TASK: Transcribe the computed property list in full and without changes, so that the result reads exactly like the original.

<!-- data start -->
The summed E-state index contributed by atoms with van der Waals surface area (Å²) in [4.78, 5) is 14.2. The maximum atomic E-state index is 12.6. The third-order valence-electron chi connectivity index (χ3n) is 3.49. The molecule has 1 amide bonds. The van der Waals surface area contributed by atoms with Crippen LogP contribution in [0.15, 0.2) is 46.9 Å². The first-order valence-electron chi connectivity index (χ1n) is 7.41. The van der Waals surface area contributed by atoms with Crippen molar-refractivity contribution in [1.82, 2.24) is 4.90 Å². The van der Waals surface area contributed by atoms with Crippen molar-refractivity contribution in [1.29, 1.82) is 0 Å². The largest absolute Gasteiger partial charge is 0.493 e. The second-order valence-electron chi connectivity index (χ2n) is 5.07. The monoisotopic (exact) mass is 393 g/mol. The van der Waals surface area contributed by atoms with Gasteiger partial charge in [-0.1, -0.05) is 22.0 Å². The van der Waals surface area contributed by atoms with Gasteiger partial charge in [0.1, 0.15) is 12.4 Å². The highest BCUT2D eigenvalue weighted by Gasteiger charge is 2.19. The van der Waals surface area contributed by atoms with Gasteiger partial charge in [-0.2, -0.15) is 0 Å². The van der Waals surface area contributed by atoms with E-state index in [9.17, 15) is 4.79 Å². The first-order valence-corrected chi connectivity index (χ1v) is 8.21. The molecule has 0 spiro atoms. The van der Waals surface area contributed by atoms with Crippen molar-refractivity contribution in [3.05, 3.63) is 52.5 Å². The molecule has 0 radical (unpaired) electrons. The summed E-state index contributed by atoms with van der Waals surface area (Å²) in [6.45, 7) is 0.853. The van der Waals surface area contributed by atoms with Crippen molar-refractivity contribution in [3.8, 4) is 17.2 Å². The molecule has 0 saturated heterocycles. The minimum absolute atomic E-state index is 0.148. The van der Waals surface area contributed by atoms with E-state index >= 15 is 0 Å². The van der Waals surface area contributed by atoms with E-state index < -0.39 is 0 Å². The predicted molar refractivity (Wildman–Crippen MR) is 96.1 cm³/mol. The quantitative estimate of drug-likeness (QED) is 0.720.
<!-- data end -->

The summed E-state index contributed by atoms with van der Waals surface area (Å²) in [4.78, 5) is 14.2. The maximum atomic E-state index is 12.6. The third-order valence-electron chi connectivity index (χ3n) is 3.49. The molecule has 1 amide bonds. The van der Waals surface area contributed by atoms with Crippen LogP contribution in [0.15, 0.2) is 46.9 Å². The first-order valence-electron chi connectivity index (χ1n) is 7.41. The van der Waals surface area contributed by atoms with Crippen molar-refractivity contribution in [1.82, 2.24) is 4.90 Å². The van der Waals surface area contributed by atoms with Crippen molar-refractivity contribution in [1.29, 1.82) is 0 Å². The largest absolute Gasteiger partial charge is 0.493 e. The second-order valence-electron chi connectivity index (χ2n) is 5.07. The monoisotopic (exact) mass is 393 g/mol. The van der Waals surface area contributed by atoms with Gasteiger partial charge in [-0.1, -0.05) is 22.0 Å². The van der Waals surface area contributed by atoms with Gasteiger partial charge in [0.1, 0.15) is 12.4 Å². The highest BCUT2D eigenvalue weighted by Gasteiger charge is 2.19. The van der Waals surface area contributed by atoms with Gasteiger partial charge in [-0.2, -0.15) is 0 Å². The van der Waals surface area contributed by atoms with E-state index in [9.17, 15) is 4.79 Å². The first-order valence-corrected chi connectivity index (χ1v) is 8.21. The molecule has 0 spiro atoms. The van der Waals surface area contributed by atoms with Crippen molar-refractivity contribution in [3.05, 3.63) is 52.5 Å². The molecule has 0 radical (unpaired) electrons. The summed E-state index contributed by atoms with van der Waals surface area (Å²) in [6.45, 7) is 0.853. The van der Waals surface area contributed by atoms with Crippen molar-refractivity contribution in [3.8, 4) is 17.2 Å². The molecule has 0 saturated heterocycles. The minimum absolute atomic E-state index is 0.148. The van der Waals surface area contributed by atoms with E-state index >= 15 is 0 Å². The van der Waals surface area contributed by atoms with E-state index < -0.39 is 0 Å². The predicted molar refractivity (Wildman–Crippen MR) is 96.1 cm³/mol. The quantitative estimate of drug-likeness (QED) is 0.720.